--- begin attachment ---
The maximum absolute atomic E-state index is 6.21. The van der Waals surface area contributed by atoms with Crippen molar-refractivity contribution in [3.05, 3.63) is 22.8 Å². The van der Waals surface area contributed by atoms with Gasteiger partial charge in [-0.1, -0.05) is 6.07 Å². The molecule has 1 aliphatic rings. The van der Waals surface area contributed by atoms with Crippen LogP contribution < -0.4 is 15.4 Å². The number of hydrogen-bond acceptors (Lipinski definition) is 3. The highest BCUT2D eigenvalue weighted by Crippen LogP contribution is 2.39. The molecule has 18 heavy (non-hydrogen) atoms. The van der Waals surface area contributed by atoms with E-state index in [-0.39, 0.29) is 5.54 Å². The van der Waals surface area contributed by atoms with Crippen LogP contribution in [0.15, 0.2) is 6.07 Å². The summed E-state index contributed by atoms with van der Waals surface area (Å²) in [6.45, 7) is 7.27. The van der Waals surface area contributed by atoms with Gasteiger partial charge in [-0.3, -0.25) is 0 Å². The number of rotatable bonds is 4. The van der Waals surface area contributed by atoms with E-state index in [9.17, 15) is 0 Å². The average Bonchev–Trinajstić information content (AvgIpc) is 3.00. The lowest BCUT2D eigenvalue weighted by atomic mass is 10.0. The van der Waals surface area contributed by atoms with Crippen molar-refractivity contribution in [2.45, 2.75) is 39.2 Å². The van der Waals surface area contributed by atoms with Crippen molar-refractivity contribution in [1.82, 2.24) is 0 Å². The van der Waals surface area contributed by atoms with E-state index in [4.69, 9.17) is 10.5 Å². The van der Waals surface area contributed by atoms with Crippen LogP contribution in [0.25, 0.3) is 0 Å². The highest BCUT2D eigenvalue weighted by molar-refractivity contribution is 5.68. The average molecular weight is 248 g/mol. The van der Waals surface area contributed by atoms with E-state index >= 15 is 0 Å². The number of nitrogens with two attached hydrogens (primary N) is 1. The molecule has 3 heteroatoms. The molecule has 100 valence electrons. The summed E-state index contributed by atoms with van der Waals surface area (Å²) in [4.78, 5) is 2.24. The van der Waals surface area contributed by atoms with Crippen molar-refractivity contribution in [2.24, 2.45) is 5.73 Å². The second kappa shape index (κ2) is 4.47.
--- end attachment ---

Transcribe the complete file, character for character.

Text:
The maximum absolute atomic E-state index is 6.21. The van der Waals surface area contributed by atoms with Crippen molar-refractivity contribution in [3.05, 3.63) is 22.8 Å². The van der Waals surface area contributed by atoms with Gasteiger partial charge in [-0.1, -0.05) is 6.07 Å². The molecule has 1 aliphatic rings. The van der Waals surface area contributed by atoms with Crippen LogP contribution < -0.4 is 15.4 Å². The number of hydrogen-bond acceptors (Lipinski definition) is 3. The highest BCUT2D eigenvalue weighted by Crippen LogP contribution is 2.39. The molecule has 18 heavy (non-hydrogen) atoms. The van der Waals surface area contributed by atoms with E-state index in [-0.39, 0.29) is 5.54 Å². The van der Waals surface area contributed by atoms with Crippen LogP contribution in [0.15, 0.2) is 6.07 Å². The summed E-state index contributed by atoms with van der Waals surface area (Å²) in [6.45, 7) is 7.27. The van der Waals surface area contributed by atoms with Gasteiger partial charge in [-0.3, -0.25) is 0 Å². The number of rotatable bonds is 4. The van der Waals surface area contributed by atoms with E-state index in [9.17, 15) is 0 Å². The average Bonchev–Trinajstić information content (AvgIpc) is 3.00. The lowest BCUT2D eigenvalue weighted by atomic mass is 10.0. The van der Waals surface area contributed by atoms with Crippen molar-refractivity contribution in [2.45, 2.75) is 39.2 Å². The van der Waals surface area contributed by atoms with Crippen molar-refractivity contribution in [1.82, 2.24) is 0 Å². The van der Waals surface area contributed by atoms with E-state index in [4.69, 9.17) is 10.5 Å². The van der Waals surface area contributed by atoms with Crippen LogP contribution in [0.25, 0.3) is 0 Å². The highest BCUT2D eigenvalue weighted by molar-refractivity contribution is 5.68. The average molecular weight is 248 g/mol. The van der Waals surface area contributed by atoms with E-state index >= 15 is 0 Å². The number of nitrogens with two attached hydrogens (primary N) is 1. The molecule has 3 heteroatoms. The molecule has 100 valence electrons. The summed E-state index contributed by atoms with van der Waals surface area (Å²) in [4.78, 5) is 2.24. The van der Waals surface area contributed by atoms with Crippen molar-refractivity contribution in [2.24, 2.45) is 5.73 Å². The second kappa shape index (κ2) is 4.47.